We all know that investing is an exercise in uncertainty. Every time I buy a stock, no matter how confident I am in my analysis, there is a slight moment of anxiety, a tightness in the gut, which whispers, “What if I’m wrong?” I suspect that other professional investors would offer similar stories. Such is the nature of the beast. Wouldn’t it be cool if we could somehow reduce this anxiety, this worry, this uncertainty to zero? Well, there is – it’s called insider trading and it’s illegal.
How illegal you may ask? Well, Raj Rajaratnam, the founder of the hedge fund Galleon Group, was recently convicted of 14 counts of conspiracy and securities fraud because of it. According to news sources, the maximum sentence he could face is 19.5 years. Through the illegal activities for which he has been convicted, he made $63 million dollars. This may seem like a ton of money, but it pales compared to the total size of his hedge fund ($7 billion at its peak) or even his reported net worth of $1.8 billion (again, at the peak). So why would a successful and obviously intelligent guy like Rajaratnam do this? Herein lies the rub…
So, what is insider trading exactly? In its most basic form, it is profiting from a securities transaction when you are in possession of “insider information.” Insider information is simply some bit of data that is “material” and “non-public.” The standard for “material” is that the information has to have the potential to move the stock price. Something like a really good or bad quarterly report or a merger would be examples of this. “Non-public” means that the data has not been released externally, that is, that only “insiders” are in possession of it. So if the president of XYC companies tells you that he is going to buy ABC company for $40 a share and the shares are currently $20, you can make a profit of 100%, risk free by buying ABC now. No risk, only returns.
Insider information is all around us. Four times a year, the senior officers of every public company will possess insider information about their quarterly earnings. Every investment banker, lawyer and corporate office involved in a merger or acquisition will have it. Board of directors of public companies will be privy to strategic discussion that might involve insider information. Clearly, possession of insider information is not illegal. Acting on it is. The laws guiding the use of insider information are very clear, and all persons mentioned above would be fully aware of the obligations to safeguard insider information.
Another interesting aspect of the insider trader laws is that they do not discriminate between the giver and receiver of insider information used to make illegal profits. Both are liable if insider trading occurs. So, if some insider gives material, non-public information to someone who then trades on it, both have violated the law.
Let me return to the question, “Why would an intelligent person do this?” I’m no psychologist, but I think I’ve watched enough television to put together a few possible answers. First of all, money is the big score card for Wall Street. I’ve been told that after the first few million, the money becomes less important as to what it can buy or the lifestyle it can afford, and becomes a marker of one’s status – it’s becomes a defining part of who you are. The more money you make, the more “winning” you are. Second, success often breeds hubris. At some point, the same characteristics that lead to success on Wall Street – brains, drive, ambition, charisma, insight, etc, — especially when coupled with a long, successful track record – can lead to a sense of invulnerability. And, as the proverb suggests, “Pride cometh before the fall.” Those who end up trading on insider information may think that they will never be caught exactly because they are so smart and successful. Third, everyone wants a sure thing. This may be a common trait among all of us.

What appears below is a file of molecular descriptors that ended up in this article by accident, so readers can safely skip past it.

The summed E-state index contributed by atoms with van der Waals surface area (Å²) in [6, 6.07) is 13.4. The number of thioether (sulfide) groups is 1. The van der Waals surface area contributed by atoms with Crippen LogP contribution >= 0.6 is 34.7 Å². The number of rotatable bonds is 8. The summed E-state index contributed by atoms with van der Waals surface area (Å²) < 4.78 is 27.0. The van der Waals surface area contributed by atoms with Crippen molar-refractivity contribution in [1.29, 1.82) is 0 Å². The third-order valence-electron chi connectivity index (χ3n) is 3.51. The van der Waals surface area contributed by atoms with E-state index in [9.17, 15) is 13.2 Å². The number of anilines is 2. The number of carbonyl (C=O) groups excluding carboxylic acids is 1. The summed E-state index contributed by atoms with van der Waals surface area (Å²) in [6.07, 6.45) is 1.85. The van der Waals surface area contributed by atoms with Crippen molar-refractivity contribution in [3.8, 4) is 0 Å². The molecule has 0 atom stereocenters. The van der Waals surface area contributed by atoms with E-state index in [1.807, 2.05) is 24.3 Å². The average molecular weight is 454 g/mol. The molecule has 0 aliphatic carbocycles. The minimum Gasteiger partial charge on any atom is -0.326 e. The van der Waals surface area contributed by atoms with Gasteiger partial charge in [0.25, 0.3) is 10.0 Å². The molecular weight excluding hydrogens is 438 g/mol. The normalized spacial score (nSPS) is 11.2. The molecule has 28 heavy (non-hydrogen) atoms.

Recall that when Biff in the “Back to the Future” movie traveled into the future, his only thought was to get a sports almanac so he could go back to the present and make money placing riskless bets on sporting events. I think this resonates with many of us. As much as we would like to think that our time traveling would be spent communing with Newton, or watching the construction of the Great Pyramid, secretly we would really like to go back and buy a bunch of Honus Wagner baseball cards.
If the only sure way to remove all uncertainty in investing is to cheat (trade on insider information), and we don’t want to do that, are there other legal ways to reduce the uncertainty inherent in the process? There are, but alas, they require hard work. To adequately analyze a company’s stock takes time and effort – reading all public information about the company, crunching the numbers, speaking with knowable people about the stock, looking at past trends and developments, creating possible outcome scenarios, and then applying one’s own special intuition and judgment to the mix. Even with all this, some uncertainty will remain. But for some of us, the potential rewards of the exercise, both financially and emotionally, is worth the little bit of angst this uncertainty causes.
And I am sure that the fear of being wrong is much easier to stomach than is the fear of being caught…